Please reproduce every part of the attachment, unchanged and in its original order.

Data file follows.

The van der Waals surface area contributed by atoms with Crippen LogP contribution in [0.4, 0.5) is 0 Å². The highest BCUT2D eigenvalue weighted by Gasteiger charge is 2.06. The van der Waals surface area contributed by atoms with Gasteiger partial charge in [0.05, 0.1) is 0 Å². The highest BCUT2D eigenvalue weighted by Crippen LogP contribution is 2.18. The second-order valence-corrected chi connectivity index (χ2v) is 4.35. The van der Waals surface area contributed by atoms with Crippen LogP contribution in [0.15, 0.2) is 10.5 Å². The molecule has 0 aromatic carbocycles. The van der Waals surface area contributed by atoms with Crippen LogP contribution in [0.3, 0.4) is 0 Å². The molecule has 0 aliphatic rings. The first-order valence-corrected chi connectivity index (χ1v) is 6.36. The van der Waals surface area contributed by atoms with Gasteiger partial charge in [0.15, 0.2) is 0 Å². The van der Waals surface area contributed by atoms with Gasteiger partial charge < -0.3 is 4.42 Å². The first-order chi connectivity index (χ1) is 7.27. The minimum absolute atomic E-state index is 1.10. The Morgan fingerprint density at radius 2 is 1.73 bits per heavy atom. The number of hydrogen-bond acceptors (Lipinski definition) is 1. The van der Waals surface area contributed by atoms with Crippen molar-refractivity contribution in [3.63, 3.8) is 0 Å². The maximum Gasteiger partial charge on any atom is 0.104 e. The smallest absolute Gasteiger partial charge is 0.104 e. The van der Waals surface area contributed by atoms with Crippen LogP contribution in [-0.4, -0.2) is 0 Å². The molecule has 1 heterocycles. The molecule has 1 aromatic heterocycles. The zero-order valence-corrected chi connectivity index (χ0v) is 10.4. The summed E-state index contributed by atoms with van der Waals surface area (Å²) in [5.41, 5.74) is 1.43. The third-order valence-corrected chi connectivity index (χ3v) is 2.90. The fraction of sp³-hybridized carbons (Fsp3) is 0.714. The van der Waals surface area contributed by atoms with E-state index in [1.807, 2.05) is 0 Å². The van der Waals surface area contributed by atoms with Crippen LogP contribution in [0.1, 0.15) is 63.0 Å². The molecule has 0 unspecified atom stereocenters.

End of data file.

The van der Waals surface area contributed by atoms with Crippen LogP contribution in [0.4, 0.5) is 0 Å². The highest BCUT2D eigenvalue weighted by Gasteiger charge is 2.06. The van der Waals surface area contributed by atoms with Gasteiger partial charge in [0.05, 0.1) is 0 Å². The highest BCUT2D eigenvalue weighted by Crippen LogP contribution is 2.18. The second-order valence-corrected chi connectivity index (χ2v) is 4.35. The van der Waals surface area contributed by atoms with Crippen LogP contribution in [0.15, 0.2) is 10.5 Å². The molecule has 0 aromatic carbocycles. The van der Waals surface area contributed by atoms with Crippen LogP contribution in [0.3, 0.4) is 0 Å². The molecule has 0 aliphatic rings. The first-order valence-corrected chi connectivity index (χ1v) is 6.36. The van der Waals surface area contributed by atoms with Gasteiger partial charge in [0.15, 0.2) is 0 Å². The van der Waals surface area contributed by atoms with Gasteiger partial charge < -0.3 is 4.42 Å². The first-order chi connectivity index (χ1) is 7.27. The minimum absolute atomic E-state index is 1.10. The Morgan fingerprint density at radius 2 is 1.73 bits per heavy atom. The number of hydrogen-bond acceptors (Lipinski definition) is 1. The van der Waals surface area contributed by atoms with Crippen molar-refractivity contribution in [3.63, 3.8) is 0 Å². The maximum Gasteiger partial charge on any atom is 0.104 e. The smallest absolute Gasteiger partial charge is 0.104 e. The van der Waals surface area contributed by atoms with Crippen LogP contribution in [-0.4, -0.2) is 0 Å². The molecule has 1 heterocycles. The molecule has 1 aromatic heterocycles. The zero-order valence-corrected chi connectivity index (χ0v) is 10.4. The summed E-state index contributed by atoms with van der Waals surface area (Å²) in [5.41, 5.74) is 1.43. The third-order valence-corrected chi connectivity index (χ3v) is 2.90. The fraction of sp³-hybridized carbons (Fsp3) is 0.714. The van der Waals surface area contributed by atoms with E-state index in [1.807, 2.05) is 0 Å². The van der Waals surface area contributed by atoms with Crippen LogP contribution in [0.1, 0.15) is 63.0 Å². The molecule has 0 unspecified atom stereocenters.